(Dillon Dube interviewed by Ryan Leslie, courtesy of Flames.com)
Back in June I had mentioned that the second round
of the draft seemed to be a place where the Flames’ scouts went to die. There
seemed to be something within the Flames organization that led them to make
poor decisions when there are often still a few bargains to be had at the draft
table. This isn’t to say that the organization hasn’t found ways to make up
ground elsewhere – the fourth round is something of a local legend
based on recent history.
However, I wanted to take a look at the Flames’ history of
drafting in round two to see if my memory in this regard was accurate, or the
result of some more recent misses.
To do so I went back to the Flames’ draft history courtesy
of HockeyDB.com and grabbed screenshots of all the second round picks
going back to 2000. For the purposes of this exercise we’re going to examine
this from two slightly different perspectives. As a general rule I try not to
evaluate too closely the prospects taken before five years has passed on a
draft year. In this article, however, I am including the prospects taken up to
and including this most recent draft only because for those last few years we
can compare the names chosen with consensus draft rankings available at the
time to see if the Flames were going “off the board” or sticking close to the
I’m also going to look at the assets that were acquired by
trading second round picks during the years ranging from 2004 to 2007,
2009, 2010, and 2013.
So here is the list of players the Flames have selected in
the second round since 2000.
The columns on the right indicate games played, goals,
assists, points and penalty minutes.
(All trade information courtesy of hockeydb.com)
Lowetide regularly reviews the Oilers’ drafting by round and
has recently posted an article here on the Oilers in the second round. He includes
mention of the recent work by Scott Cullen in breaking down the chances of
drafting a player in each round who will reach the 100 games played threshold. It
is worth the read.
For my part, I hold to a slightly higher threshold to
declare a draft pick a success, at least within the first two rounds, and prefer
to use 200 games played. There are extenuating circumstances such as injury,
development on the part of either the player or organization, and preferring to
play abroad rather than in the NHL; however, for the most part I feel this is a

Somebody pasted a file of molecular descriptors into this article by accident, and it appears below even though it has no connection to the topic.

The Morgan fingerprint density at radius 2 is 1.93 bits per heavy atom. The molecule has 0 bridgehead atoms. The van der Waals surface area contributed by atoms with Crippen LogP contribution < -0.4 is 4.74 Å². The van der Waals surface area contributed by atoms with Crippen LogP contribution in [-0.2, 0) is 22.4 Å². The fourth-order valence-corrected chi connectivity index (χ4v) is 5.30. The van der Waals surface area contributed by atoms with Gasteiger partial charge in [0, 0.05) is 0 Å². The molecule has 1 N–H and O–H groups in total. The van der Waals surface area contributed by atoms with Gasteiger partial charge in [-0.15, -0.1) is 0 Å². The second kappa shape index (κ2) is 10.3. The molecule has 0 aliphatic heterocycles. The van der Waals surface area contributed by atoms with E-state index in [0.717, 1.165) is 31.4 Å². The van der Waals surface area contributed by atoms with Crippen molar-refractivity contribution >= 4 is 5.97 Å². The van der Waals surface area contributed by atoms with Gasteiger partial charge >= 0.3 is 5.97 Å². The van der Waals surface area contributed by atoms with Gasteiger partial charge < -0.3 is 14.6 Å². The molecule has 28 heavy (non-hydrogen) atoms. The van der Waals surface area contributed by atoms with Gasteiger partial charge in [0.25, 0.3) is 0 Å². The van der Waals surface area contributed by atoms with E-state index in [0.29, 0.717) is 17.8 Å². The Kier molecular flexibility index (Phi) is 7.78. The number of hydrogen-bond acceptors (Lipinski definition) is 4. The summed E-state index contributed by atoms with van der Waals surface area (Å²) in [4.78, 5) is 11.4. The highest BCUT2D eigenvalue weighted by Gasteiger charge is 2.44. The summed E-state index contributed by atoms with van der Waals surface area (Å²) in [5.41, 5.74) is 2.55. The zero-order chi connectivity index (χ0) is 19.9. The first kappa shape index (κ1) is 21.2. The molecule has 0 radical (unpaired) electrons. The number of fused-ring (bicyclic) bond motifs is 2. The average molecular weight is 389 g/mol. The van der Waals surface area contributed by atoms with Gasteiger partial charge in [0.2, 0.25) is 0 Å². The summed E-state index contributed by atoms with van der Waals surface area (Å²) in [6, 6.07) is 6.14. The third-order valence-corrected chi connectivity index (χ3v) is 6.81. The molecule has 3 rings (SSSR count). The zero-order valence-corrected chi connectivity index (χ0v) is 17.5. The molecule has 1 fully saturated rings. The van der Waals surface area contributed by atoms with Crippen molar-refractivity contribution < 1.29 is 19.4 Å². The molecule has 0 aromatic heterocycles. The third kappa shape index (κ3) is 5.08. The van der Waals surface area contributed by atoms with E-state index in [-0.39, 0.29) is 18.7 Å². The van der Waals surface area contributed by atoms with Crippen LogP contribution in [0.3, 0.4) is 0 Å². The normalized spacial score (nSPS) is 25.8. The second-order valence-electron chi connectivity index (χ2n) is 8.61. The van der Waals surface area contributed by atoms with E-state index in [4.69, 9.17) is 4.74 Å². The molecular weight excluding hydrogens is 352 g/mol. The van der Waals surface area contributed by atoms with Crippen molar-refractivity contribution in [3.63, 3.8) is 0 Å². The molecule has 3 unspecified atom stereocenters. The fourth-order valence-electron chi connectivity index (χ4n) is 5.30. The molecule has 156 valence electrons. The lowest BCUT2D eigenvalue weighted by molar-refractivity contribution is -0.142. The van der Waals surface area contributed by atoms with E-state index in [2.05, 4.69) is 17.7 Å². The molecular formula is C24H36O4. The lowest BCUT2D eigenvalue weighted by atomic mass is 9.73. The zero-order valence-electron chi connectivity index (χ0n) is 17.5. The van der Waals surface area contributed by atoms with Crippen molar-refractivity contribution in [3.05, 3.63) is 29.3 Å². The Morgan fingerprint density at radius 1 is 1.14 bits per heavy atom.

reasonably high bar by which to measure draft proficiency.
That being said, based on Cullen’s work, a prospect taken in
the second round has at least a 33.8% chance of reaching 100 games.
The Flames, since 2000, have drafted three players who have
reached that milestone in Jarret Stoll, Kurtis Foster and Markus Granlund. If
we restrict ourselves only to those prospects drafted five years ago or more,
that would make three of 10, or just a shade below Cullen’s mark.
So, altogether, the Flames’ drafting record in this round is
perhaps a hair below average.
For every year when there is a Hunter Smith/Mason McDonald
selection we may see an Oliver Kylington/Rasmus Andersson pick that at least has
a higher chance to offset draft failures.
But what of that big gap of second round picks
during Darryl Sutter’s time as GM (from 2004 to 2007 and again in 2009 and 2010)? Surely they might have found one or two more
players there that could have bumped that average up, right?
I looked at every trade the Flames made involving a second
round pick, either coming or going, during the same time period (2000 to
present) and came up with the following.
(Trade information courtesy of prosportstransactions.com)
The Flames acquired by way of second round draft
picks, either in whole or in part: Miikka Kiprusoff, Craig Conroy, Alex
Tanguay, Brandon Prust, Michael Cammalleri, Rene Bourque, Jordan Leopold and
Anton Stralman, to name a few.
Granted, there are a few notable names that were eventually
taken with those relinquished draft selections such as Matt Carle, Marc-Edouard
Vlasic, David Booth, Jake Gardiner, Brian Dumoulin and Brandon Saad. However
there is no way to argue that the Flames would necessarily have those same
players today had they retained those picks.
So while the Flames often do have something of a history of
using the second round as either an excuse to go walkabout at the draft
or to trade the picks for already established NHL players, the oft-cited statement that the
Flames are inherently poor at drafting in this round does not appear to be
In fact, based on history, the most effective use the Flames
have shown with those picks is in trading them for immediate roster assets.
Although I suspect that is neither a popular nor
a particularly wise opinion to have.